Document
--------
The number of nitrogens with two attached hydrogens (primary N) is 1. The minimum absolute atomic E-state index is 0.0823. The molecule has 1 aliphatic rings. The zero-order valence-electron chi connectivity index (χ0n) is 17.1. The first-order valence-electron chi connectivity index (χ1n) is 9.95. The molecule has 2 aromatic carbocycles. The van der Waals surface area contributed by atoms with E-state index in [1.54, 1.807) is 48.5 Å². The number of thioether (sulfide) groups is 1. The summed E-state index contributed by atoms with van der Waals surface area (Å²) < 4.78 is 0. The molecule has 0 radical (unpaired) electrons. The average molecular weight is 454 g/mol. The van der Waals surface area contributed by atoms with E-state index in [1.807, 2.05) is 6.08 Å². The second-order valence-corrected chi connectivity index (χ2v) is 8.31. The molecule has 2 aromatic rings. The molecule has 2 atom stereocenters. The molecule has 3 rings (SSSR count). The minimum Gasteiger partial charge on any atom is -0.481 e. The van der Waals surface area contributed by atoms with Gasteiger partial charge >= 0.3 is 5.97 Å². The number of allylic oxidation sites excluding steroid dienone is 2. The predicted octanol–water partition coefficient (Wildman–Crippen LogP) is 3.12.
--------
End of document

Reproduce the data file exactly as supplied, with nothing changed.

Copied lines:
The number of nitrogens with two attached hydrogens (primary N) is 1. The minimum absolute atomic E-state index is 0.0823. The molecule has 1 aliphatic rings. The zero-order valence-electron chi connectivity index (χ0n) is 17.1. The first-order valence-electron chi connectivity index (χ1n) is 9.95. The molecule has 2 aromatic carbocycles. The van der Waals surface area contributed by atoms with E-state index in [1.54, 1.807) is 48.5 Å². The number of thioether (sulfide) groups is 1. The summed E-state index contributed by atoms with van der Waals surface area (Å²) < 4.78 is 0. The molecule has 0 radical (unpaired) electrons. The average molecular weight is 454 g/mol. The van der Waals surface area contributed by atoms with E-state index in [1.807, 2.05) is 6.08 Å². The second-order valence-corrected chi connectivity index (χ2v) is 8.31. The molecule has 2 aromatic rings. The molecule has 2 atom stereocenters. The molecule has 3 rings (SSSR count). The minimum Gasteiger partial charge on any atom is -0.481 e. The van der Waals surface area contributed by atoms with Gasteiger partial charge >= 0.3 is 5.97 Å². The number of allylic oxidation sites excluding steroid dienone is 2. The predicted octanol–water partition coefficient (Wildman–Crippen LogP) is 3.12.